Jennifer AlLee here. Today it's my great pleasure to present our guest, former founding Inky and fabulous author, Anne Mateer! She's giving away a copy of her newest novel, At Every Turn. Details are at the end of the post.
Having been a history major in college, I have a great respect for historical facts and historical accuracy. But even back then, my goal wasn’t to make a name for myself in the halls of academia. I wanted to write fiction infused with historical fact.
I remember the day I mentioned this, with fear and trepidation, to the professor who was advising me on my senior honors thesis.
“What will you do next?” he asked that spring, as we neared the end of our time together.
I gulped, took a deep breath, and let out the secret dream I’d told to few others. “I want to write historical fiction.”
To that point in my life, most of the historical fiction I had loved had been much more than costume drama. It was authors such as Eugenia Price and Irving Stone who fictionalized real people who lived in an earlier era. I explained this to my professor, thinking it would elevate my goals in his eyes.
Instead, he frowned and shook his head. “Don’t try to fictionalize those big historical figures. Instead, steep yourself in a time period and write a story out of how you know it to be.”
That advice went deep and stuck. But eventually, fictional characters and their fictional stories bump up against historical events. To me, this is a good thing. It’s a chance to educate readers about things they never learned or have long forgotten that impacted at least some people’s lives. This is where my love of history and my devotion to fact intervenes. I simply cannot make my characters interact with a historical event in a way that changes the historical record.
I don’t want people to walk away from my novels believing something about a historical event that isn’t true. So my character can’t be responsible for the outcome--or change the outcome. I just can’t do it. While writing At Every Turn, I truly wrestled with this for the first time. In the story, there are three historic auto races that are significant to the plot. But how could I insert my character and serve the plot without changing the results on record? At first it had me stumped. I pondered and experimented, but I simply couldn’t alter those events. I had to find a way to make them work within the story.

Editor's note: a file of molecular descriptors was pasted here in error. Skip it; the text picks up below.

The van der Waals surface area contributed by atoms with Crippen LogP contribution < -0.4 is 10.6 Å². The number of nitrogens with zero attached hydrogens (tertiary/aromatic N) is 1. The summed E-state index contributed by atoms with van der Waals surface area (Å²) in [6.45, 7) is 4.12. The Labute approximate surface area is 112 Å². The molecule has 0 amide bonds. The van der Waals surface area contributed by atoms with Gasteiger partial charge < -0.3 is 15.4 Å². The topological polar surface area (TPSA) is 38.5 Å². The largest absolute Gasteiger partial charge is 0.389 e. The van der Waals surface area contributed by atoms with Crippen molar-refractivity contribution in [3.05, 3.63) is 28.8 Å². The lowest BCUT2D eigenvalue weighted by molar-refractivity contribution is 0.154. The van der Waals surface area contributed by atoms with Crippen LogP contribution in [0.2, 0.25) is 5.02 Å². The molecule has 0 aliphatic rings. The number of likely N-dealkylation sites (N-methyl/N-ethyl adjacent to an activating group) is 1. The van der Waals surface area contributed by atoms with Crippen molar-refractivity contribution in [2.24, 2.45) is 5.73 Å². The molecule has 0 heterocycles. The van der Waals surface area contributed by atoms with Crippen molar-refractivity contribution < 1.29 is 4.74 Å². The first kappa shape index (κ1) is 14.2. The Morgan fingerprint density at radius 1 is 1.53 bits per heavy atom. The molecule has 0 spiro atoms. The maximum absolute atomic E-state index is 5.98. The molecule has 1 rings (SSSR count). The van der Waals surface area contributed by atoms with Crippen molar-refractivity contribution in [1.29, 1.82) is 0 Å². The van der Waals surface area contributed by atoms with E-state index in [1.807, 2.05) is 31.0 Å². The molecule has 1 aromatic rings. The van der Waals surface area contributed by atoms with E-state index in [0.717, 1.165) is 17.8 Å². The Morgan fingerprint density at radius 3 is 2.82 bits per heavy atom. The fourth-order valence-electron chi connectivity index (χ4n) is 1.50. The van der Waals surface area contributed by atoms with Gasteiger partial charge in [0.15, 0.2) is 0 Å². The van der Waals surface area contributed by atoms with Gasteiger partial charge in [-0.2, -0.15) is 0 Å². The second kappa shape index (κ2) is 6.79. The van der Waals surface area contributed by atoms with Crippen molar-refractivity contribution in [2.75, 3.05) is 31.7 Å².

The result? I found more creative ways to get my character into the event and to use the historical record within the plot. And guess what? Doing so actually added more conflict--more obstacles--to my heroines journey! I came away with a story that worked while remaining true to the historical events portrayed.
And to me, that is the beauty of a historical novel--a blending of fact and fiction in a seamless union that doesn’t distort truth.
Are there any historical events you’ve learned about through a fictional character’s interaction with them? Did you ever look up the facts later to compare them to the novel’s treatment?
Win the Book
Anne is generously giving a copy of At Every Turn to one lucky reader. To enter, please leave a comment to the post along with your email address. The winner will be chosen at random on Friday, November 9th.
About the Book - AT EVERY TURN
Caught up in a whirlwind of religious fervor when two missionaries speak at her church, Alyce Benson impetuously pledges three thousand dollars to mission work in Africa. She’s certain her wealthy father will simply hand her the money. But when he refuses, she must either stand up in front of the congregation and admit failure, or raise the money herself.
Alyce harbors a secret passion for speed and automobiles. It’s 1916, and the latest advancements in car engines allow some to post speeds upwards of seventy miles per hour! When she discovers her father’s company has sponsored a racing car that will compete in several upcoming events–races in which the driver will be paid and could win as much as five thousand dollars in prize money–she conspires with her father’s mechanic, Webster, to secretly train and compete.
But as Alyce comes across needs in her own community, money slips through her fingers faster than she can earn it. And when her friends cast aspersions on Webster’s past, she believes she might have trusted the wrong man with her secret. Will Alyce come up with the money in time, or will she have to choose between her promise and the man who holds a piece of her heart?
Anne Mateer has a long-held passion for history and historical fiction. She is fascinated by all eras of the past, but currently writes about the years preceding and including World War I. She is the author of two works of historical fiction, At Every Turn and Wings of a Dream, with two more coming in 2013 and 2014. Anne and her husband live in Texas and are the parents of three young adult children.